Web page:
CVPR’20: The Garden of Forking Paths: Towards Multi-Future Trajectory Prediction

In this post, I will present our CVPR’20 paper for the multi-future trajectory prediction task [1]. [Dataset/Code/Model]

Person future trajectory prediction: can you predict where is the person going to go?

In this paper, we study the problem of multi-future trajectory prediction. As shown in the following example, the person is likely to walk in multiple directions.

The Forking Paths Dataset

In real-world videos, only one possible trajectory is available for the same scenario. (We can only see and experience a single universe.)

In order to provide a quantitative evaluation of multi-future trajectory prediction, we create a trajectory dataset using a realistic simulation environment, where the agents are controlled by human annotators, to create multiple semantically plausible future paths, given the same scenarios.

First we re-create the static scene and dynamic trajectories from real-world videos into 3D simulation.

Multiple human annotators observe the scenario for a period of time, and then they are asked to control the agent to go to a destination in first or third-person view. The idea is that by reconstructing the real-world scenarios into 3D simulation and then asking human annotators to control the agents to navigate, we could record human behaviors that resemble the real-world.

Human annotation interface.

Here is a visualization of the dataset:

The first benchmark for quantitative evaluation of the models to predict multi-future trajectories.
Human annotators will observe the scenario for a period of time (the yellow path) and then assume control to navigate to the destination. There is a time limit of 10.4 seconds and the annotation session will restart if the agent collides with others.

After annotating the multi-future trajectories, we record the scenarios from different camera views, and even different weather and lighting conditions.

We have released the dataset, all the code and 3D assets here, which includes a detailed tutorial of using the simulator and creating the dataset.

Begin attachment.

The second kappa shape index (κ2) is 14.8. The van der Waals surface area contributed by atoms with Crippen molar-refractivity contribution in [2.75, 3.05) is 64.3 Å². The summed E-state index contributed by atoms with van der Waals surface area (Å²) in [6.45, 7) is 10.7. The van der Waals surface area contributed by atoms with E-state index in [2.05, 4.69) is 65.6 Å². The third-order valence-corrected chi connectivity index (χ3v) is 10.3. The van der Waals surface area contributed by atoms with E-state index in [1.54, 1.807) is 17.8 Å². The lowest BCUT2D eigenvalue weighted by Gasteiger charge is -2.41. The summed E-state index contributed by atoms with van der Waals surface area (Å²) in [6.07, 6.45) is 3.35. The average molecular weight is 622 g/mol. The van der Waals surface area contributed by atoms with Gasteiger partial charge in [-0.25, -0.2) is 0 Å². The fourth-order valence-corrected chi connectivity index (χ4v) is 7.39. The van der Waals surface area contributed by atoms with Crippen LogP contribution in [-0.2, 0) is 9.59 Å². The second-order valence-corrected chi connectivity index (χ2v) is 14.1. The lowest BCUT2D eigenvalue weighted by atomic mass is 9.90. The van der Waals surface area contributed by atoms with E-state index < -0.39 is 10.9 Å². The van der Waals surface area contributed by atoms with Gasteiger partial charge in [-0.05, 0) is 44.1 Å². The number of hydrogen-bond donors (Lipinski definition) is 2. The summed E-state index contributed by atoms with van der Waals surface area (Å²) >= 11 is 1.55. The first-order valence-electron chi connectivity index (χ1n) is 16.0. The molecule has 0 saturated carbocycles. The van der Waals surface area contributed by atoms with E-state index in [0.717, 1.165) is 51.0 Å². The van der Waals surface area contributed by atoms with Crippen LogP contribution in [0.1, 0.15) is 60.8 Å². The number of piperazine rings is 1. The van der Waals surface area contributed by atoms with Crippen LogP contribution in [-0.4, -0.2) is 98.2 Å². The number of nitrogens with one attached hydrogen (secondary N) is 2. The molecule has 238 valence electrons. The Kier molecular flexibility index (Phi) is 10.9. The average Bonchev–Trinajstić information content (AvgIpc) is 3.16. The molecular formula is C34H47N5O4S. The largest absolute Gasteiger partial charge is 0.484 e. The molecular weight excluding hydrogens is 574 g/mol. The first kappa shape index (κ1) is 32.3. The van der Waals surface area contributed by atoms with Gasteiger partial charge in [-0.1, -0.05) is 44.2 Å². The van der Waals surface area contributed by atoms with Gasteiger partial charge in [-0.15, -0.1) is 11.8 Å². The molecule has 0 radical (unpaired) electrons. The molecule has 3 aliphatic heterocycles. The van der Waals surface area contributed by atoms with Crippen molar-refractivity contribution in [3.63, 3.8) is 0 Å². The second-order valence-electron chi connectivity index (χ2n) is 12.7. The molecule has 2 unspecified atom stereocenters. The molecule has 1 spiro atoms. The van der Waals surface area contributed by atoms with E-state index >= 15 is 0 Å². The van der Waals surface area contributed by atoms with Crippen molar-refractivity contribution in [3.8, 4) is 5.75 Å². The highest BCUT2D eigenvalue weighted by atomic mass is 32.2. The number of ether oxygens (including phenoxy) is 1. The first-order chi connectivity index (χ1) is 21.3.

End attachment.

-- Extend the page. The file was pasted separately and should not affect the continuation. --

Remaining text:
We provide a powerful editing interface to easily create, edit and playback scenarios in simulation.

The Multiverse Model

We propose a multi-decoder framework that predicts both coarse and fine locations of the person using scene semantic segmentation features.

The Multiverse Model for Multi-Future Trajectory Prediction
  • History Encoder computes representations from scene semantics
  • Coarse Location Decoder predicts multiple future grid location sequences by using beam search
  • Fine Location Decoder predicts exact future locations based on the grid predictions
  • Our model achieves STOA performance in the single-future trajectory prediction experiment and also the proposed multi-future trajectory prediction on the Forking Paths Dataset.
Single-Future Trajectory Prediction. The numbers are displacement errors and they are lower the better. For more details see [1].
Multi-Future Trajectory Prediction on the Forking Paths Dataset. The numbers are displacement errors and they are lower the better. For more details see [1].

Qualitative analysis with the popular Social-GAN [2] model:

Qualitative comparison. The left column is from the Social-GAN [2] model. On the right it is our Multiverse model. The yellow trajectory is the observed trajectory and the green ones are the multi-future trajectory ground truth. The yellow-orange heatmaps are the model outputs

Now, back to the example at the beginning, did you get it right?

Here is the correct prediction. Did you get it right?

Check out our Social-Distancing-Early-Forecasting system!


[1] Liang, Junwei, Lu Jiang, Kevin Murphy, Ting Yu, and Alexander Hauptmann. “The garden of forking paths: Towards multi-future trajectory prediction.” In Proceedings of the IEEE/CVF Conference on Computer Vision and Pattern Recognition, 2020. [Dataset/Code/Model]

[2] Gupta, Agrim, Justin Johnson, Li Fei-Fei, Silvio Savarese, and Alexandre Alahi. “Social gan: Socially acceptable trajectories with generative adversarial networks.” In Proceedings of the IEEE Conference on Computer Vision and Pattern Recognition, 2018.

Ph.D. student at CMU doing Computer Vision and Language.

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